For the next few months, she tried to perfect her astral projection, preferring to keep her body intact while attempting to discover the passageway to her old home. Every night she jumped from building to building until finally one night she popped into a rural farmhouse and saw the branches of the eternal forest whipping in the breeze. She bounced down the stairs, ignoring the cries of horror in her wake and bounded toward the path.
She had never experienced the woods before now. She had only traveled between the house and the world twice in her life: when she arrived as a baby and when she left as a child, both under the cover of darkness.
The trees’ cries nipped at her heels.
Fish pushed forward for as long as she could until her legs began to give beneath her. How long she had traveled, she was uncertain. Glancing backward, the entrance was nowhere to be found, a horde of trees constantly filling in as she pushed forward, obscuring the origin of her journey. Hope spurred her on. Days came and went unnoticed, the oppressive canopy of leaves blocking out any light from entering. Darkness eternally in front of her, she resigned herself to make camp.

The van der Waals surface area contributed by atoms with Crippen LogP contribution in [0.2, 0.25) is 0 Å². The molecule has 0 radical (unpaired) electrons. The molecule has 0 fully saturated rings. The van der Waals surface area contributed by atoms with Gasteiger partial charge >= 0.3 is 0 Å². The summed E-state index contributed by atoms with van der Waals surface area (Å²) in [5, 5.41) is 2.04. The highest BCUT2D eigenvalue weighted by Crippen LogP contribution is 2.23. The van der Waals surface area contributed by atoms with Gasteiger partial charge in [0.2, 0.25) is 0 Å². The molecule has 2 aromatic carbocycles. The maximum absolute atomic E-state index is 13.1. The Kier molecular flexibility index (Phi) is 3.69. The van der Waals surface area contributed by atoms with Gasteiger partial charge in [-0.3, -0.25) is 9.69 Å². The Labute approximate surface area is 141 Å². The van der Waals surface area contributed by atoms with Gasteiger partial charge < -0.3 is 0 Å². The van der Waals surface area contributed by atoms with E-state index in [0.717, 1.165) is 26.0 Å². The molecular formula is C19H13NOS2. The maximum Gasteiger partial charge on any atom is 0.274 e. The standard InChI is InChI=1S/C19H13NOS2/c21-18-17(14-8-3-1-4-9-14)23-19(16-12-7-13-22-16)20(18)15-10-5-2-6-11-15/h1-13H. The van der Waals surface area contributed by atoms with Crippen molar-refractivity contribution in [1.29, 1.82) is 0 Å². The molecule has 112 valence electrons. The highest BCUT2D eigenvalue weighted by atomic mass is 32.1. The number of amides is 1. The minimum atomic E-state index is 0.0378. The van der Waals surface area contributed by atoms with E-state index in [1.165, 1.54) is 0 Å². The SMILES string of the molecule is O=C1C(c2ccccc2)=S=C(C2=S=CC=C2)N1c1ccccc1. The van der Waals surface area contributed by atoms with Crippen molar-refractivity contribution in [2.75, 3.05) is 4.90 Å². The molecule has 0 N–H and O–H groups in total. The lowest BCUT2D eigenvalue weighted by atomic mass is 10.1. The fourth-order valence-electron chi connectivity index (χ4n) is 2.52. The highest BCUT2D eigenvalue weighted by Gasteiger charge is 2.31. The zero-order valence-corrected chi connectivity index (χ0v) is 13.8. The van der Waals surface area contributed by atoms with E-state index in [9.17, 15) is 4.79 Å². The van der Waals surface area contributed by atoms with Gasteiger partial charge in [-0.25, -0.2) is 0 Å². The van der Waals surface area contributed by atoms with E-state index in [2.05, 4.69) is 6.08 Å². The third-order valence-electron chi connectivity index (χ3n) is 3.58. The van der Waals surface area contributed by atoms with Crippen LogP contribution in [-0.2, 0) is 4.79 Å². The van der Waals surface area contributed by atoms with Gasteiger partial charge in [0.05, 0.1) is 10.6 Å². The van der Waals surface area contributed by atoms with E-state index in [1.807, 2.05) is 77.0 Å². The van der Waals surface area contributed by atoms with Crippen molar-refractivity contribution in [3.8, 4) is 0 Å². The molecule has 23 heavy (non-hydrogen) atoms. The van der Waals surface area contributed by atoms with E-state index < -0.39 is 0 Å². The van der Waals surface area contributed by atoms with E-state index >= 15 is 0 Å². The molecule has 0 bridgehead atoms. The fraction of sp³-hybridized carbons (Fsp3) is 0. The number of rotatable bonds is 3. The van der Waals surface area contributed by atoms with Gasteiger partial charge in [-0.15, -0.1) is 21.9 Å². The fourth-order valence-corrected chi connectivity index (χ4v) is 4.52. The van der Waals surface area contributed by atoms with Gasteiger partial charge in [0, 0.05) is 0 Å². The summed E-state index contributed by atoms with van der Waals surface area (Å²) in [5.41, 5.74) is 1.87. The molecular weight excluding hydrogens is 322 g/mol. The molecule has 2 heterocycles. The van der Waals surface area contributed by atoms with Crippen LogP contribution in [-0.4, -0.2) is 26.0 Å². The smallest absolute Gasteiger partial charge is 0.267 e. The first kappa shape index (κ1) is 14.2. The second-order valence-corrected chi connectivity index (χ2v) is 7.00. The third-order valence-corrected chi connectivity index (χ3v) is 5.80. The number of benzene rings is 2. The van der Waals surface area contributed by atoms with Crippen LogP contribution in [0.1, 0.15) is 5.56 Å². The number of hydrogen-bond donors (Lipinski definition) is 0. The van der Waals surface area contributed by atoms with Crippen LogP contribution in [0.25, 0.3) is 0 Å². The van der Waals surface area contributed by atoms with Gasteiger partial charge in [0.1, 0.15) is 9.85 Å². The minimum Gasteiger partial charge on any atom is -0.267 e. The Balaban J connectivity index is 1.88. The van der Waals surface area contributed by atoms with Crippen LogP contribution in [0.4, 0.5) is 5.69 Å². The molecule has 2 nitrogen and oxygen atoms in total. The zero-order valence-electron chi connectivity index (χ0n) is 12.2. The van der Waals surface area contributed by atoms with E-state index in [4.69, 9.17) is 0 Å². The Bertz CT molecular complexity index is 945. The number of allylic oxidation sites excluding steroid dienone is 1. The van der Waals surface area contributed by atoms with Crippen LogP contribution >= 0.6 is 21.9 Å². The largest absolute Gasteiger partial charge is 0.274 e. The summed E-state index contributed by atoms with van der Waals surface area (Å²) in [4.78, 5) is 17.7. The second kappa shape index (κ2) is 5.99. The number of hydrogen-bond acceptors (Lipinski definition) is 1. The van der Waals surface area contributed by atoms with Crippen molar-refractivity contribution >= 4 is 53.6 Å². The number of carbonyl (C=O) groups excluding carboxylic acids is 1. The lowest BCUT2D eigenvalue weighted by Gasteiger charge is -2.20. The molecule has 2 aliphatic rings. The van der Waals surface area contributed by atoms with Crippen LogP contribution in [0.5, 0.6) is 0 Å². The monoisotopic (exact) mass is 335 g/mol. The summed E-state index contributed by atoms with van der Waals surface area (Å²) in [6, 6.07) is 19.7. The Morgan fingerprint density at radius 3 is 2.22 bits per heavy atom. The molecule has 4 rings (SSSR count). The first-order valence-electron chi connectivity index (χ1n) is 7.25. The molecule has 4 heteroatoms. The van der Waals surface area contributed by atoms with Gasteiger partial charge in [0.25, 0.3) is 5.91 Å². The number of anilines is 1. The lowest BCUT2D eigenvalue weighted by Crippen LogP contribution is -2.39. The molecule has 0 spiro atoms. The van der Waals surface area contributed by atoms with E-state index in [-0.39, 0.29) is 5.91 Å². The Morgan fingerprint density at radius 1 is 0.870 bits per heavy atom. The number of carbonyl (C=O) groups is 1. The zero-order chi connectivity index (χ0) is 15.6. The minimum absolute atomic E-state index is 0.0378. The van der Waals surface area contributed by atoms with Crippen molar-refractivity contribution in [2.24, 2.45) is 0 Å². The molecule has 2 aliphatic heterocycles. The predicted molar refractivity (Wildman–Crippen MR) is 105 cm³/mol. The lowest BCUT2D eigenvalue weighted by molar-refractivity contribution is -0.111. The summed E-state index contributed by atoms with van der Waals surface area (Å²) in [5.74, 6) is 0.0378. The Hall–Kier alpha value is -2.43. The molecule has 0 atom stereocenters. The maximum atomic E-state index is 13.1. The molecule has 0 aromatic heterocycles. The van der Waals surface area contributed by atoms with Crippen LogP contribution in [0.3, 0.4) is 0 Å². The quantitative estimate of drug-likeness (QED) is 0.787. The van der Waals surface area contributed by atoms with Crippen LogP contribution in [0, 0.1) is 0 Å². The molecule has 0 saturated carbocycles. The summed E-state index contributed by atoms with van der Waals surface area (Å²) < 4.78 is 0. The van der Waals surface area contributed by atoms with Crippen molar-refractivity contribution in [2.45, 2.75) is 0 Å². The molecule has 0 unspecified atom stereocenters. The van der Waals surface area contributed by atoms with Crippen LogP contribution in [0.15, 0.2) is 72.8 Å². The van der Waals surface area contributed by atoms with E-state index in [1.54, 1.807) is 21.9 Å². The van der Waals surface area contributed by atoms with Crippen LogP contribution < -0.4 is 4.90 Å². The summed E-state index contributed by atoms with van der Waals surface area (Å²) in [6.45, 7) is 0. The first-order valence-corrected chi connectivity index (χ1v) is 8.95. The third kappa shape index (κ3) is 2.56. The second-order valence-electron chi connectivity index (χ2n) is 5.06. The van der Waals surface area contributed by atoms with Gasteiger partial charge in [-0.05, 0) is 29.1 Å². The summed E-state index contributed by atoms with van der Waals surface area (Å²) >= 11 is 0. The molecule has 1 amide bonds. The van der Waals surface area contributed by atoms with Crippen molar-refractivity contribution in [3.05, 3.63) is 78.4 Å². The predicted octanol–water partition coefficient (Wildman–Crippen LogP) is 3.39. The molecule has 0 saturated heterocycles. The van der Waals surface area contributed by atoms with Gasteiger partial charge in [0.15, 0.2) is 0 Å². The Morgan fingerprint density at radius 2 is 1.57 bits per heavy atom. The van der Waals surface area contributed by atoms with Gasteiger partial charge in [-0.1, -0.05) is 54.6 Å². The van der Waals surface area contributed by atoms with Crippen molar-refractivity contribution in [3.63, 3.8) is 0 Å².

The trees would not offer any wood for a fire and so she conjured the green light and out of nothing a fire manifested.
Fish didn’t hear the girl approach until she was nearly there. She looked exhausted and lost, clearly searching for something whose existence she doubted. Fish lowered her head and sighed in sympathy.
“Hello! Is that you, old man? Why aren’t you in your tree?” the girl shouted out.
Fish tucked the green devil inside of her heart and waited for the girl to approach.
by Dan Diehn